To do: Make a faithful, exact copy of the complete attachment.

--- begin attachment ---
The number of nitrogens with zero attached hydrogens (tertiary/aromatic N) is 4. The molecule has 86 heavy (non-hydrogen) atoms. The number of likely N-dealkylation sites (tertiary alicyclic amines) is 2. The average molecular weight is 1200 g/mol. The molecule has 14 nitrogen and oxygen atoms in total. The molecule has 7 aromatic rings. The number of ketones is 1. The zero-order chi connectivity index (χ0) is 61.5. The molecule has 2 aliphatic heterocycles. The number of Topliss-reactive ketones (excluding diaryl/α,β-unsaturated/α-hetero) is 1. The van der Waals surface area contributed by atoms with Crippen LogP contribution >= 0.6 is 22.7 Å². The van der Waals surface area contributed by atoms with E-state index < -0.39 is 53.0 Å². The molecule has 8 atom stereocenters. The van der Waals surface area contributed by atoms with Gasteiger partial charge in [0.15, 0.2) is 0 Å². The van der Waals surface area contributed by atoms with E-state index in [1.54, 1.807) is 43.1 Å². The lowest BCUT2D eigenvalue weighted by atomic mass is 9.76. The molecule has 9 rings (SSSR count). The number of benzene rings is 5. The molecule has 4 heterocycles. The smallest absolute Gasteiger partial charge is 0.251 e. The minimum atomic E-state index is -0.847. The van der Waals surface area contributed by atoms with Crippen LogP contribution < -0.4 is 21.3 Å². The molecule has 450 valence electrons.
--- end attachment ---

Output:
The number of nitrogens with zero attached hydrogens (tertiary/aromatic N) is 4. The molecule has 86 heavy (non-hydrogen) atoms. The number of likely N-dealkylation sites (tertiary alicyclic amines) is 2. The average molecular weight is 1200 g/mol. The molecule has 14 nitrogen and oxygen atoms in total. The molecule has 7 aromatic rings. The number of ketones is 1. The zero-order chi connectivity index (χ0) is 61.5. The molecule has 2 aliphatic heterocycles. The number of Topliss-reactive ketones (excluding diaryl/α,β-unsaturated/α-hetero) is 1. The van der Waals surface area contributed by atoms with Crippen LogP contribution >= 0.6 is 22.7 Å². The van der Waals surface area contributed by atoms with E-state index < -0.39 is 53.0 Å². The molecule has 8 atom stereocenters. The van der Waals surface area contributed by atoms with Gasteiger partial charge in [0.15, 0.2) is 0 Å². The van der Waals surface area contributed by atoms with E-state index in [1.54, 1.807) is 43.1 Å². The lowest BCUT2D eigenvalue weighted by atomic mass is 9.76. The molecule has 9 rings (SSSR count). The number of benzene rings is 5. The molecule has 4 heterocycles. The smallest absolute Gasteiger partial charge is 0.251 e. The minimum atomic E-state index is -0.847. The van der Waals surface area contributed by atoms with Crippen LogP contribution < -0.4 is 21.3 Å². The molecule has 450 valence electrons.